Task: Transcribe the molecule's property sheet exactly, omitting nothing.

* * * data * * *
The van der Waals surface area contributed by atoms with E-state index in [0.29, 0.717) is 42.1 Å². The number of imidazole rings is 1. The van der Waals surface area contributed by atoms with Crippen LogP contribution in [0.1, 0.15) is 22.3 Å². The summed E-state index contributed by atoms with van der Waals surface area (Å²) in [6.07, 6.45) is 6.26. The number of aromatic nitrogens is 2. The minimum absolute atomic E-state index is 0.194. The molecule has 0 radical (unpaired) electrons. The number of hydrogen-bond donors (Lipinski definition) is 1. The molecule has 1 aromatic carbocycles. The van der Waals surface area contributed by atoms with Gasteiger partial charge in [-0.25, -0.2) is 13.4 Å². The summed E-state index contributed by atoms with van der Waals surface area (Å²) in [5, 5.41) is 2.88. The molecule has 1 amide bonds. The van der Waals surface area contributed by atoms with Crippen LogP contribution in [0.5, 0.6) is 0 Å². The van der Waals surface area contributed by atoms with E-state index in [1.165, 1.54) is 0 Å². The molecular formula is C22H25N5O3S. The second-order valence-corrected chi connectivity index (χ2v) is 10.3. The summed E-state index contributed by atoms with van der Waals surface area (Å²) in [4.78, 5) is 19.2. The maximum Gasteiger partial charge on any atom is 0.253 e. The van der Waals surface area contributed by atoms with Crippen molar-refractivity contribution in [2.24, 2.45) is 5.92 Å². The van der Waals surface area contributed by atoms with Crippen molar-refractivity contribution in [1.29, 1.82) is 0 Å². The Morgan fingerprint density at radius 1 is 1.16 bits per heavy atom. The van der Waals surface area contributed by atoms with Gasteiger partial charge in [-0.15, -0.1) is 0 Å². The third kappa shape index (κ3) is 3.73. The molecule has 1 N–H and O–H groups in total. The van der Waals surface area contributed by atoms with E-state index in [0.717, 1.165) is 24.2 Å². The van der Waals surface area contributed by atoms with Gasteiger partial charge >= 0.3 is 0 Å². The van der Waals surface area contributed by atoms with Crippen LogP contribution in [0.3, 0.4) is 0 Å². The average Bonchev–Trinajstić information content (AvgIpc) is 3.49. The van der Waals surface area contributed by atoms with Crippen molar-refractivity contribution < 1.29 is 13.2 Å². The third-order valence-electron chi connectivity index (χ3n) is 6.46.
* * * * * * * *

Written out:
The van der Waals surface area contributed by atoms with E-state index in [0.29, 0.717) is 42.1 Å². The number of imidazole rings is 1. The van der Waals surface area contributed by atoms with Crippen LogP contribution in [0.1, 0.15) is 22.3 Å². The summed E-state index contributed by atoms with van der Waals surface area (Å²) in [6.07, 6.45) is 6.26. The number of aromatic nitrogens is 2. The minimum absolute atomic E-state index is 0.194. The molecule has 0 radical (unpaired) electrons. The number of hydrogen-bond donors (Lipinski definition) is 1. The molecule has 1 aromatic carbocycles. The van der Waals surface area contributed by atoms with Gasteiger partial charge in [-0.25, -0.2) is 13.4 Å². The summed E-state index contributed by atoms with van der Waals surface area (Å²) in [5, 5.41) is 2.88. The molecule has 1 amide bonds. The van der Waals surface area contributed by atoms with Crippen LogP contribution in [0.5, 0.6) is 0 Å². The van der Waals surface area contributed by atoms with E-state index in [1.165, 1.54) is 0 Å². The molecular formula is C22H25N5O3S. The second-order valence-corrected chi connectivity index (χ2v) is 10.3. The summed E-state index contributed by atoms with van der Waals surface area (Å²) in [4.78, 5) is 19.2. The maximum Gasteiger partial charge on any atom is 0.253 e. The van der Waals surface area contributed by atoms with Crippen molar-refractivity contribution in [2.24, 2.45) is 5.92 Å². The van der Waals surface area contributed by atoms with Crippen molar-refractivity contribution in [1.29, 1.82) is 0 Å². The Morgan fingerprint density at radius 1 is 1.16 bits per heavy atom. The van der Waals surface area contributed by atoms with Gasteiger partial charge in [-0.15, -0.1) is 0 Å². The third kappa shape index (κ3) is 3.73. The molecule has 1 N–H and O–H groups in total. The van der Waals surface area contributed by atoms with E-state index in [0.717, 1.165) is 24.2 Å². The van der Waals surface area contributed by atoms with Gasteiger partial charge >= 0.3 is 0 Å². The van der Waals surface area contributed by atoms with Crippen LogP contribution in [0.3, 0.4) is 0 Å². The average Bonchev–Trinajstić information content (AvgIpc) is 3.49. The van der Waals surface area contributed by atoms with Crippen molar-refractivity contribution < 1.29 is 13.2 Å². The third-order valence-electron chi connectivity index (χ3n) is 6.46.